On September 15, 1915, in Martinsville, Indiana, business cares were cast aside, factory, store and school doors were closed and every son and daughter from Morgan County joined in a mammoth celebration of “Dixie Day.” The celebration marked the completion of the Dixie Highway through the county. Governor Samuel M. Ralston, Carl G. Fisher, and W. S. Gilbreath, field secretary of the Dixie Highway Association, lent dignity to the occasion.

A parade formed on the outskirts of town and then marched through the business district and on to the newly completed brick highway stretch. Governor Ralston laid the crown brick bearing his name on a pillar built in commemoration of the day. Then, he laid the first brick in the two-and-one-half-mile stretch of the new Dixie Highway. After a luncheon, the Governor crowned Miss Marguerite Mars as the Dixie Highway Queen. He also commended the county’s production of 100,000 bricks per day of these famous knobstone shale paving bricks.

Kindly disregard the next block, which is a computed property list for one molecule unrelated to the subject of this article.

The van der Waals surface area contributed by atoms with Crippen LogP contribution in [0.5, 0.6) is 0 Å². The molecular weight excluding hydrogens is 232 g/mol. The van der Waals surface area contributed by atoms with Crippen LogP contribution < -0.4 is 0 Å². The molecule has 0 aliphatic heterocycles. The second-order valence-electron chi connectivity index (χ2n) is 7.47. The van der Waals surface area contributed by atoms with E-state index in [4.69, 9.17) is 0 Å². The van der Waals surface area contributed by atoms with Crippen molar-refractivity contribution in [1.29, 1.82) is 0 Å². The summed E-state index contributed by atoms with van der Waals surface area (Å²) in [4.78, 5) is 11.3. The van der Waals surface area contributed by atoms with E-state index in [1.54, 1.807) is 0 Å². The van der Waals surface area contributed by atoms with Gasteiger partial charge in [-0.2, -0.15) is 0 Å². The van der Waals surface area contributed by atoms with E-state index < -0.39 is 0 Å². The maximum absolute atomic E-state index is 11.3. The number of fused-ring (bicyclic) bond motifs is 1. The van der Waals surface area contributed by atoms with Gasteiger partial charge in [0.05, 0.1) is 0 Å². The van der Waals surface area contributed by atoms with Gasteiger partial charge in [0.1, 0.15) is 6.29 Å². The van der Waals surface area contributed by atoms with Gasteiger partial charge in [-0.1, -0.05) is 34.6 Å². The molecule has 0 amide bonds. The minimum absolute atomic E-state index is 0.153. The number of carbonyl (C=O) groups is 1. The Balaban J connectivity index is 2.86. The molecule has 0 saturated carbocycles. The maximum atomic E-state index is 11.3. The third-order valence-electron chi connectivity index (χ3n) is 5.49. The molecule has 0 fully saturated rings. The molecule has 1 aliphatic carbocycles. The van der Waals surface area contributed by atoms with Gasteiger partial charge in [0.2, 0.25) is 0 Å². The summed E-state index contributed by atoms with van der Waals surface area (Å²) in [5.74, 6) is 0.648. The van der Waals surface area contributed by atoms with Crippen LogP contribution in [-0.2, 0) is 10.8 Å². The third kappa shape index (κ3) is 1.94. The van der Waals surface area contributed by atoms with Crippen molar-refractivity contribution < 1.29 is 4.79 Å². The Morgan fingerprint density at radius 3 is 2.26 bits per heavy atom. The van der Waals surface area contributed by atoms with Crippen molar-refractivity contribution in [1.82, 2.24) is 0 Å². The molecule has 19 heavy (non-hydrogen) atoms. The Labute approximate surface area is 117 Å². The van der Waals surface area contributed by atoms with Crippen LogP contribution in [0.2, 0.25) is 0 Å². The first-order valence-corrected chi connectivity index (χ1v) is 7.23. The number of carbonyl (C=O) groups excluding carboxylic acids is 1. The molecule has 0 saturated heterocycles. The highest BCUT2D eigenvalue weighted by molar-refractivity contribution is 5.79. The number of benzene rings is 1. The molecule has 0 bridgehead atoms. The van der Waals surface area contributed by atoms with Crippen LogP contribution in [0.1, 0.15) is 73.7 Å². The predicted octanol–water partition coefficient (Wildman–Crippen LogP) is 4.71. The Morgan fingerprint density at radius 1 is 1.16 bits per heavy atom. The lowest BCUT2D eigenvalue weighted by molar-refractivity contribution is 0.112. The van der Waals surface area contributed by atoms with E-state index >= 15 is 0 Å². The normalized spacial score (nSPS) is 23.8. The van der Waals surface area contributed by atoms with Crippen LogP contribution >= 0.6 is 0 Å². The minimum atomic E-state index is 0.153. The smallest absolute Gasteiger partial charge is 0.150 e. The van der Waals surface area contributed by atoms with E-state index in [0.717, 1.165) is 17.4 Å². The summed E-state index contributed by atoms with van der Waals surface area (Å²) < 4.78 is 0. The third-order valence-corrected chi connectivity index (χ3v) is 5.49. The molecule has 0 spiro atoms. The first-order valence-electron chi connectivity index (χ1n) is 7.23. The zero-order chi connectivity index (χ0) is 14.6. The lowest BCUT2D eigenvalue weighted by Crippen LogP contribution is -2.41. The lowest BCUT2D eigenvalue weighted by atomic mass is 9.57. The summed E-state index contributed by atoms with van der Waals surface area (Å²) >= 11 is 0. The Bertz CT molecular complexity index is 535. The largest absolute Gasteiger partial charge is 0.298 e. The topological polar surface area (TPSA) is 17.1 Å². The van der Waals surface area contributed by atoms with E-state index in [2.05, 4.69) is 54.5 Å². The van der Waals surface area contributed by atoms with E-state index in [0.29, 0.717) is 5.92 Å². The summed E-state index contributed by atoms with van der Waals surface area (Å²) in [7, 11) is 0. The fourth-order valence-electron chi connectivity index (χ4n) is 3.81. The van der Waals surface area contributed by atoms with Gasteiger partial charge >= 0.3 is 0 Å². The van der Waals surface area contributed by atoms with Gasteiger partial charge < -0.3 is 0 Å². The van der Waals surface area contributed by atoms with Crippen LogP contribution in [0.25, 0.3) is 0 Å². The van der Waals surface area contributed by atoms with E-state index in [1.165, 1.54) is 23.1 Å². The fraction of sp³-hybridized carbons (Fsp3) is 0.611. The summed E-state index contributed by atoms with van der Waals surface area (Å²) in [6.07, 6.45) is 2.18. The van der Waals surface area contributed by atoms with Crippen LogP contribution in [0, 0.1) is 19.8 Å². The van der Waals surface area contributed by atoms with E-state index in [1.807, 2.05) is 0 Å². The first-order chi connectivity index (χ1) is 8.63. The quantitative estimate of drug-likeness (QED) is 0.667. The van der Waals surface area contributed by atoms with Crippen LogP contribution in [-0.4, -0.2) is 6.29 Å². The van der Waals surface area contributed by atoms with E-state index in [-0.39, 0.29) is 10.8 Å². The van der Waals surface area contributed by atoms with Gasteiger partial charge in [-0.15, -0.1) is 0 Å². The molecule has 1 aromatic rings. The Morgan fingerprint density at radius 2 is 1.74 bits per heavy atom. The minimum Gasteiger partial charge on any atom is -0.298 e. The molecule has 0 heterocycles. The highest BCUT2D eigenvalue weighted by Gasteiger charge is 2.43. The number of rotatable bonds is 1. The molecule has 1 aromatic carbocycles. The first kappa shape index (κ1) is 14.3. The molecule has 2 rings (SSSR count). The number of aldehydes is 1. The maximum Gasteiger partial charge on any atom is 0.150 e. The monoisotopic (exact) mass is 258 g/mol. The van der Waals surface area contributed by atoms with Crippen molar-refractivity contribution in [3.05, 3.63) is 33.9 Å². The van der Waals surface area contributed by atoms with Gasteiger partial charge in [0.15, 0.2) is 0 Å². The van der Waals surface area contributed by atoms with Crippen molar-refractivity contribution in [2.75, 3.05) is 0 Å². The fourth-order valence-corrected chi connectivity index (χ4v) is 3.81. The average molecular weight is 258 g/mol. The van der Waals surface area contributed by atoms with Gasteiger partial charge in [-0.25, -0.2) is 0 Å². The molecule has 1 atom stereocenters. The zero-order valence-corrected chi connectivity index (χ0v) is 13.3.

South Bend wound up with the distinction of being on the main lines of the Lincoln Highway, the National Parks Highway, and the Dixie Highway.

In 1915, Indiana was getting around to improving its roads with concrete and brick highways to enhance travel and get farm goods to market. Today the Dixie Highway and the Lincoln Highway offer many pleasant stretches for our driving pleasure. I invite you to check them out.